15 What can go wrong? n Missing indices (Nothing on the subject in the index or no subject index? (2 sites)) u Misleading retrieval n Humans can cope but machines cant (A machine finds it harder to spot different usages of the same word or alternative words for the same thing than a human does) u Semantic web wont work

16 Safeguards against: n Limited penetration u Policy? Training? DC Dot? Human monitor? n Different formats u Discover need, agree policy, set standards, ensure software can cope with formats n Incompatible core field sets u Identify formats (DC, IMS, MARC?) then agree core set of fields (e.g. 15 in DC base)

17 Safeguards against: n Different field sub-sets used u Agree, monitor, one core set n Different fields used for same data element u Templates and examples, Central co-ordination, Guidelines, Training

18 Safeguards against: n Different or no standards applied in creating data element content u Template with examples n Different or no subject schemes and/or category lists u Agree single schemes or lists, have drop down lists, upgrade centrally

19 Safeguards against: n Insufficient granularity u Agree usable level, training, examples n Varied or no methods of central co-ordination (2 sites or campuses) u Make sure it doesnt happen! n Different sites index different fields u Agree approach, implement and monitor standards

20 Safeguards against: n Missing indices u Agree not to do this, and warn users if you cant agree n Humans can cope but machines cant (semantic web) u Use standard schemes, ontologies in standard ways and map between different ones in a way that your software can process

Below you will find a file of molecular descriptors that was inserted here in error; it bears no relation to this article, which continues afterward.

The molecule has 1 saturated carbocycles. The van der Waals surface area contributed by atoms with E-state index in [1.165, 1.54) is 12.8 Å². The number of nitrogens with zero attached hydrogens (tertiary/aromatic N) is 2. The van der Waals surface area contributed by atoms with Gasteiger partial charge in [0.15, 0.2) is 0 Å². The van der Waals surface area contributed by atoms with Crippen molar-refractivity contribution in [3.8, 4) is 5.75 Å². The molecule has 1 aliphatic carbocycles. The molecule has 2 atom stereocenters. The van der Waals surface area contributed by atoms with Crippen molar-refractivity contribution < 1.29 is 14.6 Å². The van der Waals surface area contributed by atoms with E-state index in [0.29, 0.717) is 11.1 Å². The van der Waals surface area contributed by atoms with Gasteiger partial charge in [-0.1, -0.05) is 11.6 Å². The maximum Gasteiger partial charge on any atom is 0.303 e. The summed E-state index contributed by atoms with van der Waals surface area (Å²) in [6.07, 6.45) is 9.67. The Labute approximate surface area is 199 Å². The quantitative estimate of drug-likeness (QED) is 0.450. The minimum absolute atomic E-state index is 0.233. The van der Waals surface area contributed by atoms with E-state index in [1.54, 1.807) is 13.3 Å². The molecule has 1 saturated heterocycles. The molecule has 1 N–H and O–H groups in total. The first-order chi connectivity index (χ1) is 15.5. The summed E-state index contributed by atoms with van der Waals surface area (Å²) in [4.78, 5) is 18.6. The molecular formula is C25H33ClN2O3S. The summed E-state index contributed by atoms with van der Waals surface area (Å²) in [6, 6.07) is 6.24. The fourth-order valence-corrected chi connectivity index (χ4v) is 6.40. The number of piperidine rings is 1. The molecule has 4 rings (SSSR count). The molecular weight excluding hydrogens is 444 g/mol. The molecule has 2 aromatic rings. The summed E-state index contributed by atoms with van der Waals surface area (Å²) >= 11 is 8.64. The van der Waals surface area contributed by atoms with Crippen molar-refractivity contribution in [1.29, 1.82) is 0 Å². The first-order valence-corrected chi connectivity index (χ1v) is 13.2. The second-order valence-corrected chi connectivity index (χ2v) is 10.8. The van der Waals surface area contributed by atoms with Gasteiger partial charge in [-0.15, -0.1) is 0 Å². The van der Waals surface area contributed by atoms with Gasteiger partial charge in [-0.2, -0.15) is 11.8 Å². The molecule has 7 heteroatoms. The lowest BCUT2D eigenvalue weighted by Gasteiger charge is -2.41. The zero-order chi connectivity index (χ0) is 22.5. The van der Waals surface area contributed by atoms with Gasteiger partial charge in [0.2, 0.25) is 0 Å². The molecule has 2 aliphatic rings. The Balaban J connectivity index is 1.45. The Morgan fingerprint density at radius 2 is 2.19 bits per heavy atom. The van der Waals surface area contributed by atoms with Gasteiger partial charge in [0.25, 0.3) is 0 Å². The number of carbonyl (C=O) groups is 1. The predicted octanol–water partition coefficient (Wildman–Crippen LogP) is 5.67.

21 Where to keep it? n Pros and Cons of: u Embedding and harvesting: F Metadata creation more likely? Harder to co-ordinate, easier to resource? More often out of date? Harder to ensure standardised metadata? u A central database F Easier to co-ordinate, more expensive to resource? Easier to maintain standards? How to ensure new stuff notified?

22 Where to keep it? n Pros and Cons of: u A mix of the two? F Worst of both worlds? Or best? How to ensure the latter? Optimise author input of embedded metadata but allow central upgrades by metatada experts? I this feasible? Is it cost-effective? u Depends on other factors? F A question of designing to be fit for purpose?

23 Whose Responsibility? n Candidates; Their pros and cons: u Resource creators? F Au fait with the resource; Labour saving u Web-masters? F Au fait with the technical landscape u Librarians? F Au fait with knowledge and metadata domains u Public Relations? F Au fait with the needs of the University u Anybody else? u All of the above? Co-ordinated by?

24 Other Related Issues n A CMS would ensure : u Currency; Accuracy; Legality; Authority of Content retrieved by metadata n Not to mention u Uniform look and feel control; easy total redesign and global changes; all content tracked; joint authorship across departments, units, different institutions; easy repurposing n All who have some responsibility can be involved in controlled way?

25 Facilities n It would provide: u Content authoring; collaborative authoring; editing and workflow; preventing unauthorised editing or creation; scheduling publication; tracking changes; personalising; repurposing; metadata creation; knowledge management through semantic control

26 Closing Discussion… n Who has/plans to have a CMS? n What does it/will it cost? n Are they: u Essential? Optional? Impractical? A threat to academic freedom? n Do they help solve the metadata problem?

27 Useful URLs n Metadata u (Why should we care?) u u materials/exercises/dc-dot/dc-dot.doc materials/exercises/dc-dot/dc-dot.doc u n Content Management Systems u (what are they?) u (Who needs them?) u (CMSs available)